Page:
6) What happens after the mandatory two-week’s pay?

Response: Two options listed below.  The first option talks about covered employees under the new FMLA provisions. The second discusses non-covered employees’ options.

1) The first option is all employees, employed for at least 30 days, who are unable to work (or telework) while caring for their children (son or daughter under the age of 18) due to schools or daycare closures are now covered under the new FMLA provisions.  That coverage offers 12 weeks of leave for these employees.  The first two weeks are unpaid, but the employee can elect to use any accrued sick/vacation time to cover this time period.

After the unpaid two-week period, the employee must then receive 2/3 of their normal pay capped at $200/day for the next 10 weeks.

Other provisions make it mandatory that the employer makes reasonable effort to restore employee to equivalent position upon return with equivalent benefits, pay and other terms and condition of employment. If reasonable efforts of the employer fail, the employer makes reasonable effort to contact the employee when an equivalent position becomes available.  The contact period is 1-year beginning on the earlier of the date

(a) the date on which the qualifying need related to public health emergency concludes; or
(b) the date that is 12 weeks after the date on which the employee’s leave under commences.

2) After the mandatory Emergency Sick Leave, the employee, if still unable to work due to one of the reasons listed in FAQ#1, and the employee is not considered covered under option 1’s new FMLA provisions, the employee may file for unemployment through the state.  The State requires employers to provide notification of the availability of unemployment compensation to the employees at the time of separation.  

The Federal government will provide the states with funding if they meet certain guidelines:

a) The State requires employers to provide notification of the availability of unemployment compensation to employees at the time of separation from employment. Such notification may be based on model notification language issued by the Secretary of Labor.
b) The State ensures that applications for unemployment compensation, and assistance with the application process, are accessible in at least two of the following: in-person, by phone, or online.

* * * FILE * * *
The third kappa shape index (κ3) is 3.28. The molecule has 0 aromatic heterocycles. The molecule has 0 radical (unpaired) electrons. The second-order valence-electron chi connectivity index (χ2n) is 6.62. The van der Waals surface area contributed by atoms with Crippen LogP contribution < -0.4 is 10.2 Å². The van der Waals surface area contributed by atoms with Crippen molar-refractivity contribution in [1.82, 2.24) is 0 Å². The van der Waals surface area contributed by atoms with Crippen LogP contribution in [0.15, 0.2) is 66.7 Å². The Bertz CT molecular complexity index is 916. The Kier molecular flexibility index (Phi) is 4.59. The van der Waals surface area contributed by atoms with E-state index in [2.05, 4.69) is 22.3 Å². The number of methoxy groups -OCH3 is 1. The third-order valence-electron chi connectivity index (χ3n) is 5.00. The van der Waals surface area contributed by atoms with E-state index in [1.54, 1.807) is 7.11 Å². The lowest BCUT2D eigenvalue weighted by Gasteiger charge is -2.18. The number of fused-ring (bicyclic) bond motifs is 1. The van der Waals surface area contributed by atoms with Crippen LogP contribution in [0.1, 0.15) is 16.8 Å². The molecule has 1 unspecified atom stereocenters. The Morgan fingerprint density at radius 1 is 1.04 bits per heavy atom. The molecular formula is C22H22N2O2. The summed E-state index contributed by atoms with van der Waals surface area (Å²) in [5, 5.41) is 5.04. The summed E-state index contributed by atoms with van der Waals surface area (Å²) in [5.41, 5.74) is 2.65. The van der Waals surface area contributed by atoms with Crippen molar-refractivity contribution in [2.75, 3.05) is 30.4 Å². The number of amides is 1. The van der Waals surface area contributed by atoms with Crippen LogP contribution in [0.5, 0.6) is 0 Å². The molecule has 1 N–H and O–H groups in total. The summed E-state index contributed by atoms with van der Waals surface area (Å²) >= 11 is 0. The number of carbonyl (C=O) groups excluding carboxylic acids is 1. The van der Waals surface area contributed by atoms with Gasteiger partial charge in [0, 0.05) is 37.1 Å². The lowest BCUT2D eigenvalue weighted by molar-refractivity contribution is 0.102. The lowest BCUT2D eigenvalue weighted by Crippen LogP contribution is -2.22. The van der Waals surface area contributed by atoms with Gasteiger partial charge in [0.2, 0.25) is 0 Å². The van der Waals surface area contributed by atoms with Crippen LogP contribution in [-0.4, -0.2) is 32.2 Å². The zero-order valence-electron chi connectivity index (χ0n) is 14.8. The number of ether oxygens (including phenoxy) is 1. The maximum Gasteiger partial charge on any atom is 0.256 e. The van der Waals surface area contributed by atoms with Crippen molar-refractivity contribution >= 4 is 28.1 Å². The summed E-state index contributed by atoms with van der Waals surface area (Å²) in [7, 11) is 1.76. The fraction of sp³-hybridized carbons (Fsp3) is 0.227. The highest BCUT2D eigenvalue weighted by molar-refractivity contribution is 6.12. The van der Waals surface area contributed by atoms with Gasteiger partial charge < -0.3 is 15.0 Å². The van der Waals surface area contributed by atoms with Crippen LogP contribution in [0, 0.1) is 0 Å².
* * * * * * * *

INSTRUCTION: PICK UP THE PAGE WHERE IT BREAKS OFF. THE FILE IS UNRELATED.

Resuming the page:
c) The State notifies applicants when an application is received and is being processed, and in any case in which an application is unable to be processed, provides information about steps the applicant can take to ensure the successful processing of the application.

Many states are allowing for partial unemployment claims to be filed.  Employers would need to file these claims with their employee’s Department of Labor offices.  When filing, employers must make the selection that the claim is based on Covid-19.  Any charges of these claims, for the state of Alabama, will be waived until further notice per the Alabama Department of Labor site.  Please review state specific guidance for each state you operate in.

7) What if I need to lay off my employees?

Response: Employers who are unable to provide work options to their employees at this time can choose to lay off their employees due to lack of work.  These employees will be able to apply for unemployment benefits in their states.  Note that many states have hotlines in places to discuss businesses concerns in regards to layoffs and can discuss further guidance with you. We would also suggest you discuss this issue with your legal team.

While a layoff is allowed, what is not allowed is any discharge, discipline, or in any other manner discriminate against any employee who—

(1) takes leave in accordance with this Act; and
(2) has filed any complaint or instituted or caused to be instituted any proceeding under or related to this Act (including a proceeding that seeks enforcement of this Act), or has testified or is about to testify in any such proceeding.

8) What about healthcare providers?

 Response: An employer of an employee who is a health care provider or an emergency responder may elect to exclude such employee from the application of the provisions in the amendments.  

 Source: H.R.6201 Section 3105

 9) What notices do I need to post?

 Response: Per H.R.6201 Section 5103,

(a) The employer needs to post, in conspicuous places on the premises of the employer where notices to employees are customarily posted, a notice, to be prepared or approved by the Secretary of Labor, of the requirements described in this Act.
(b) Model notice  – Not later than 7 days after the date of enactment of this Act, the Secretary of Labor shall make publicly available a model of a notice that meets the requirements of subsection (a).


Read more about FFCRA tax relief in our related blog post.